When is a Computer Operating System Upgrade Really Necessary?

By Larry Darnell, FDA Director of Information Systems

The other day, I sat in a room at my doctor’s office waiting for him to appear. Since I am involved in technology, I quickly notice the computer in the room. It would be what I call a thin client computer with a basic computer operating system on it and a small footprint. All of a sudden, the power goes out at this office and as you might imagine, all things electrical shutdown, including this computer. When it boots back up after the power was restored, I am shocked and dismayed. The operating system is Windows XP! It has been five years since Windows XP reached what we call end of life. That means that the maker of the operating system, in this case, Microsoft, would no longer support, provide updates, or encourage you to use it. Perhaps you remember when they pulled Windows XP out of your cold, clutching hands and gave you Windows 7 or Windows 8. You cursed Microsoft like many others. Yet it is still being used five years later? The continued use of Windows XP is ill-advised, illogical and quite possibly illegal (in health care settings).

Well, in January 2020, Microsoft is doing it again. Windows 7 (which replaced Windows XP) will reach its end of life. There also will be a server operating system that has been super-dependable, Windows Server 2008 R2, reaching end of life, too. Here at the Florida Dental Association, we have been using Windows 10 for some time now on our workstation computers (the order goes Windows XP, 7, 8, 10, there was no 9). However, we do have three servers that use Windows 2008 and we’ve had to replace them with a newer server.

So, how do you know what operating system your computer is using? When your computer starts up, it should become clear:

xp
Windows XP = VERY BAD!

7
Windows 7 = Time to upgrade

8-10
Windows 8 or 10 = Ok for now

Understand that in most cases, it is likely possible to upgrade the computer operating system from Windows 7 to Windows 10 without buying a new computer. However, you would need to make sure that all software programs and hardware devices connected also are compatible with Windows 10.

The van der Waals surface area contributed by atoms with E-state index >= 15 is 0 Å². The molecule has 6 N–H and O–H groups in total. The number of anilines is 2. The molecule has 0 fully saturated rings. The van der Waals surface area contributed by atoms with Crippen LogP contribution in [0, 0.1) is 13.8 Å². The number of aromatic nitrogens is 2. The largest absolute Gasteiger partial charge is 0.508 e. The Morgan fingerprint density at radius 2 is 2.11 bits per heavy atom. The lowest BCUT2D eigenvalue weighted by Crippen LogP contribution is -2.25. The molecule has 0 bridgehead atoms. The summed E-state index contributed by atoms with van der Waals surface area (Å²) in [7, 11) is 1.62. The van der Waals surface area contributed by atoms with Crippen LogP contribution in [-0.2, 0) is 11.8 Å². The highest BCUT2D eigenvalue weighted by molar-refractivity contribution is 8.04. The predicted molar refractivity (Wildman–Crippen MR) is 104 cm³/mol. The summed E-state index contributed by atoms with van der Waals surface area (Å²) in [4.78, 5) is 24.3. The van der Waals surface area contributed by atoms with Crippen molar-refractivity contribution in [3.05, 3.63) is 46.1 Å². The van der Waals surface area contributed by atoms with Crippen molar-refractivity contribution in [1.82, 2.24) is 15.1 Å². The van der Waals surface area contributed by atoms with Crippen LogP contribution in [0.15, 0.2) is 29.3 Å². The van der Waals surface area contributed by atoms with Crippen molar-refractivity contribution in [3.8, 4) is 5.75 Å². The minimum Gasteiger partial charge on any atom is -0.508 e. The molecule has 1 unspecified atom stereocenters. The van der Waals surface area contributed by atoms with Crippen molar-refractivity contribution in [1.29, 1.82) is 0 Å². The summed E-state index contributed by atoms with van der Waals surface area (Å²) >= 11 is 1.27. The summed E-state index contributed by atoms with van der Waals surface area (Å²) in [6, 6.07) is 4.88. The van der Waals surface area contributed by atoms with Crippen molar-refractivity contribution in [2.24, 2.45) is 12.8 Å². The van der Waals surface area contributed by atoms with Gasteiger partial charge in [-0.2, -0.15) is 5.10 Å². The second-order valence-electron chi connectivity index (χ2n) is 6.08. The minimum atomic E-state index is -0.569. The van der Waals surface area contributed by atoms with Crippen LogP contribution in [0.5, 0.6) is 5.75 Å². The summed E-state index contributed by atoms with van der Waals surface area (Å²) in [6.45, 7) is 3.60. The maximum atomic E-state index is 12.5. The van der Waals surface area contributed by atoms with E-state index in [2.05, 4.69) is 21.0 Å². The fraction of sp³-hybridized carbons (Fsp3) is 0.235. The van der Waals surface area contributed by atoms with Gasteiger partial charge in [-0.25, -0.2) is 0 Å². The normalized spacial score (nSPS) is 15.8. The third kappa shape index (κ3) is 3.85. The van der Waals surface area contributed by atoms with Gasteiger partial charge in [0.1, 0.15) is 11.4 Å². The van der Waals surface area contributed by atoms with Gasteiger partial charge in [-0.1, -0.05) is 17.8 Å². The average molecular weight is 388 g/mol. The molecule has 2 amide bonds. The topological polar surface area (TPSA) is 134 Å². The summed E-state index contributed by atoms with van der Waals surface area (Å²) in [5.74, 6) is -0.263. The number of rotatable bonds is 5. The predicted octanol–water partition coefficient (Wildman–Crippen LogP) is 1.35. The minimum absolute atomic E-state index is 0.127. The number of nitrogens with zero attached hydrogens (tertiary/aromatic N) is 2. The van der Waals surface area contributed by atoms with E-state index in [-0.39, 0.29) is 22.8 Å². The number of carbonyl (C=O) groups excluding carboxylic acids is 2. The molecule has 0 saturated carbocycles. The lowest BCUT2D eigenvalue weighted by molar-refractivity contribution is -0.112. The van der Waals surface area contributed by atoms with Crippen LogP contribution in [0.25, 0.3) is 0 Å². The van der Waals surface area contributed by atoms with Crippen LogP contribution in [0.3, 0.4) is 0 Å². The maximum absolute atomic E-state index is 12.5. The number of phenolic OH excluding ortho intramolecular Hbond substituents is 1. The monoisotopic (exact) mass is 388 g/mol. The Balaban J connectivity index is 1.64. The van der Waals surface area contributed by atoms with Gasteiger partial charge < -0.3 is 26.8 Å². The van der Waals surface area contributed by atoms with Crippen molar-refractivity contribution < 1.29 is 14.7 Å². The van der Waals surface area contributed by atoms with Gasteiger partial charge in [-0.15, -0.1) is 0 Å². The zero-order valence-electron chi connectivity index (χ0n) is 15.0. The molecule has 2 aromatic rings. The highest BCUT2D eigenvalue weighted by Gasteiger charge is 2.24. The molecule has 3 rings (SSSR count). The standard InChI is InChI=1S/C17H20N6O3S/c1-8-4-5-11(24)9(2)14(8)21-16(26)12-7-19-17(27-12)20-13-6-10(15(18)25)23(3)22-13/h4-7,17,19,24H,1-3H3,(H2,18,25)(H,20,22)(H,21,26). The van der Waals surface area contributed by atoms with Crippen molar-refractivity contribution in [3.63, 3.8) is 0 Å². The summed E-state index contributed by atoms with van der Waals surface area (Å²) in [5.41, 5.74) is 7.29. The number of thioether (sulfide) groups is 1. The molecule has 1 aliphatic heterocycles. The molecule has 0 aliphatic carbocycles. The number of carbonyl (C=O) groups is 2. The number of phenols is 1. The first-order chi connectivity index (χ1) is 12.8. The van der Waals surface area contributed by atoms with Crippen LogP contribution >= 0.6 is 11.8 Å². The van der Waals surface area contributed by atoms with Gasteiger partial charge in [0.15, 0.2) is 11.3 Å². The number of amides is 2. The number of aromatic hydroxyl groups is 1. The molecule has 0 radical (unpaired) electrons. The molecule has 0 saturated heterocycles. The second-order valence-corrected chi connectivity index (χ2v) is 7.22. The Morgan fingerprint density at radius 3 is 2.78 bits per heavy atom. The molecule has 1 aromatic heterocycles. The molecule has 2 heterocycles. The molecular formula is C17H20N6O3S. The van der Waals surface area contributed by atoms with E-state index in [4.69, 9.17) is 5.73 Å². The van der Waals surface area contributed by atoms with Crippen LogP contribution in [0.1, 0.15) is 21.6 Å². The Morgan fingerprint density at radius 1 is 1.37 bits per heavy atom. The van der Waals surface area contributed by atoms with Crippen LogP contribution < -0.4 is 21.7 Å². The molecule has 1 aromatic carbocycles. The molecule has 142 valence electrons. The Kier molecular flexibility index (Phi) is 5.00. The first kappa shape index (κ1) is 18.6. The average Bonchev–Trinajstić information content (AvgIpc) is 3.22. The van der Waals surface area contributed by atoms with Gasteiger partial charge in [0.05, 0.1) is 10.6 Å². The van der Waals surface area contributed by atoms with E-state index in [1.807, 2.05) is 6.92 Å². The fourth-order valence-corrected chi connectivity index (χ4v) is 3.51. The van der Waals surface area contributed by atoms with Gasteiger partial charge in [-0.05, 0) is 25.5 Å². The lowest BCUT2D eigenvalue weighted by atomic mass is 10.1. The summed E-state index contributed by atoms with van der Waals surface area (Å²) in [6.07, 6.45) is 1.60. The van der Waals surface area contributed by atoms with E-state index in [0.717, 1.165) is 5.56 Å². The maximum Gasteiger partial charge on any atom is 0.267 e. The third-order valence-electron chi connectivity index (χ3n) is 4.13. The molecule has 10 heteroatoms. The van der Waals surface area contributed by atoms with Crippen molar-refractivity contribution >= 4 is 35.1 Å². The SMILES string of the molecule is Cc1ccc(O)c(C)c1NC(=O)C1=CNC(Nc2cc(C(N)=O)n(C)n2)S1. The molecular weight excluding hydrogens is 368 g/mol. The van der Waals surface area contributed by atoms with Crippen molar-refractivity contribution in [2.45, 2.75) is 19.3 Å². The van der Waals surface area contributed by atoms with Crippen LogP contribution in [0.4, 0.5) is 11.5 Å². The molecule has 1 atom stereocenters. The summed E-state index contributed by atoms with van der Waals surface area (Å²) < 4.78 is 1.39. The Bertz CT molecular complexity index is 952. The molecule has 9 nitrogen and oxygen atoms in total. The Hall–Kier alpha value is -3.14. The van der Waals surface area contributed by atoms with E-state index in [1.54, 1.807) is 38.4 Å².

Now is the time to do a checkup on your computer systems. Do not wait. This is not a Y2K-type concern, but it’s still important that you act now. If you have a third party supporting your computer systems, ask them now about this.

If you want more information on this, you can email me at ldarnell@floridadental.org or check Microsoft’s web pages specific to each event:

 

 

 

My Email Has Been Hacked … Now What Do I Do?

By Larry Darnell, FDA Director of Information Systems

First, do not freak out — email hacks are quite common. Determine if it is just your email that has been hacked and not your computer. If the computer you work on the most is not showing any signs of trouble (pop-ups, browser redirects, etc.), then it is likely that only your email account has been hacked.

Log in to your email and change your password immediately and try to update to a two-step (or two-factor) authentication password method. This will keep individuals from seizing your account so easily in the future. I also would recommend that you change any other passwords that are based on your email password. Most people use a variation of one password for life; thus, the name life password. After you have done that, email, text or call your contacts and let them know your email has been hacked and not to open anything from you.

 

My Computer Has a Pop-up That Says it Has a Virus … What Do I Do Now?

By Larry Darnell, FDA Director of Information Systems

Every once in a while, you may get a pop-up on your screen claiming your computer has a virus and to remove it, you must call the number shown immediately. I have come across a number of people who will look at a pop-up like this on their computer and do one of two things:

  1. Ignore it.
  2. Do exactly as it says.

I am mystified that some may do as the pop-up says, but we have been conditioned to this type of behavior. The criminal element realizes that, so they craft malware. Malware, although technically not a virus, is software that pretends to be useful, but is in fact malicious — thus, the name. Most anti-virus programs are built to stop the bad viruses … not so much the malware.

Malware most often is installed  because we choose to do it. It may come in the form of an extra toolbar on our browser, a coupon program or some other seemingly helpful software. We open the door and let it in, and then it takes over. I have known people to blindly call someone and give them access to their computer remotely and even their credit card information based on malware (or, as we call it “scareware” or “ransomware”)! I recommend you take the computer to a professional and get their opinion. If you opt to try and fix it yourself, a couple of programs that are helpful are Malwarebytes and HitmanPro; both can help eliminate your problem.

Please do not choose to ignore it. That will only make it worse, that much I can promise you.